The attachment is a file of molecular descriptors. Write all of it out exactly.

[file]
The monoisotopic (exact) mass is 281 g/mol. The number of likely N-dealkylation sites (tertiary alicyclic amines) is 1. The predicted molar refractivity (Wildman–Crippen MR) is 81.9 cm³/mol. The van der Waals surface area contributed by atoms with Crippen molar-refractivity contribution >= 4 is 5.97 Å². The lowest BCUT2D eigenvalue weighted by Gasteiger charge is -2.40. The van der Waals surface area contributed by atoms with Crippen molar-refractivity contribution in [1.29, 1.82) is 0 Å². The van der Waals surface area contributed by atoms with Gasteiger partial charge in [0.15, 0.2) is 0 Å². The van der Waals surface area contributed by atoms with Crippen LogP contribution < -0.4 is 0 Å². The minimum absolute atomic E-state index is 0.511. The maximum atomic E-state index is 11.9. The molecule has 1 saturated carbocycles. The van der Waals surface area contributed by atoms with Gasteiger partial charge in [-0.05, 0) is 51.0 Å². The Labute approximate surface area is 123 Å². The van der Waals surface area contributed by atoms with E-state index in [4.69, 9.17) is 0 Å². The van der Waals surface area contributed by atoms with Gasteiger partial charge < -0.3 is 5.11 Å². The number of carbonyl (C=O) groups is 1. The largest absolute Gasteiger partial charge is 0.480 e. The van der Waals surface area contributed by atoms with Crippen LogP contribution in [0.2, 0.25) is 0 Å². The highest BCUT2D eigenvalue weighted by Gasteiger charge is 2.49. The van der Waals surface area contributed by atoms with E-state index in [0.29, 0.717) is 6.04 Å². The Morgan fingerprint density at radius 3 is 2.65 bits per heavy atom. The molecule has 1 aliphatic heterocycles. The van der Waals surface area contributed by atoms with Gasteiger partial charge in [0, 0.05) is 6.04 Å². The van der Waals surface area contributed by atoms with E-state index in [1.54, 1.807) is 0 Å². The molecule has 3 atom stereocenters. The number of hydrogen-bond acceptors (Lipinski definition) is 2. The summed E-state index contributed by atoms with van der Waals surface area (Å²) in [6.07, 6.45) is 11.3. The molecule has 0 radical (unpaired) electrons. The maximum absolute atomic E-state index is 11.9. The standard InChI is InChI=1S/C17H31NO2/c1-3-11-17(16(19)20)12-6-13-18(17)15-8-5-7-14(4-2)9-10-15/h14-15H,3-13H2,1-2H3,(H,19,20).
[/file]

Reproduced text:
The monoisotopic (exact) mass is 281 g/mol. The number of likely N-dealkylation sites (tertiary alicyclic amines) is 1. The predicted molar refractivity (Wildman–Crippen MR) is 81.9 cm³/mol. The van der Waals surface area contributed by atoms with Crippen molar-refractivity contribution >= 4 is 5.97 Å². The lowest BCUT2D eigenvalue weighted by Gasteiger charge is -2.40. The van der Waals surface area contributed by atoms with Crippen molar-refractivity contribution in [1.29, 1.82) is 0 Å². The van der Waals surface area contributed by atoms with Gasteiger partial charge in [0.15, 0.2) is 0 Å². The van der Waals surface area contributed by atoms with Crippen LogP contribution < -0.4 is 0 Å². The minimum absolute atomic E-state index is 0.511. The maximum atomic E-state index is 11.9. The molecule has 1 saturated carbocycles. The van der Waals surface area contributed by atoms with Gasteiger partial charge in [-0.05, 0) is 51.0 Å². The Labute approximate surface area is 123 Å². The van der Waals surface area contributed by atoms with E-state index in [4.69, 9.17) is 0 Å². The van der Waals surface area contributed by atoms with Gasteiger partial charge < -0.3 is 5.11 Å². The number of carbonyl (C=O) groups is 1. The largest absolute Gasteiger partial charge is 0.480 e. The van der Waals surface area contributed by atoms with Crippen LogP contribution in [0.2, 0.25) is 0 Å². The highest BCUT2D eigenvalue weighted by Gasteiger charge is 2.49. The van der Waals surface area contributed by atoms with E-state index in [0.29, 0.717) is 6.04 Å². The Morgan fingerprint density at radius 3 is 2.65 bits per heavy atom. The molecule has 1 aliphatic heterocycles. The van der Waals surface area contributed by atoms with Gasteiger partial charge in [0, 0.05) is 6.04 Å². The van der Waals surface area contributed by atoms with E-state index in [1.54, 1.807) is 0 Å². The molecule has 3 atom stereocenters. The number of hydrogen-bond acceptors (Lipinski definition) is 2. The summed E-state index contributed by atoms with van der Waals surface area (Å²) in [6.07, 6.45) is 11.3. The molecule has 0 radical (unpaired) electrons. The maximum absolute atomic E-state index is 11.9. The standard InChI is InChI=1S/C17H31NO2/c1-3-11-17(16(19)20)12-6-13-18(17)15-8-5-7-14(4-2)9-10-15/h14-15H,3-13H2,1-2H3,(H,19,20).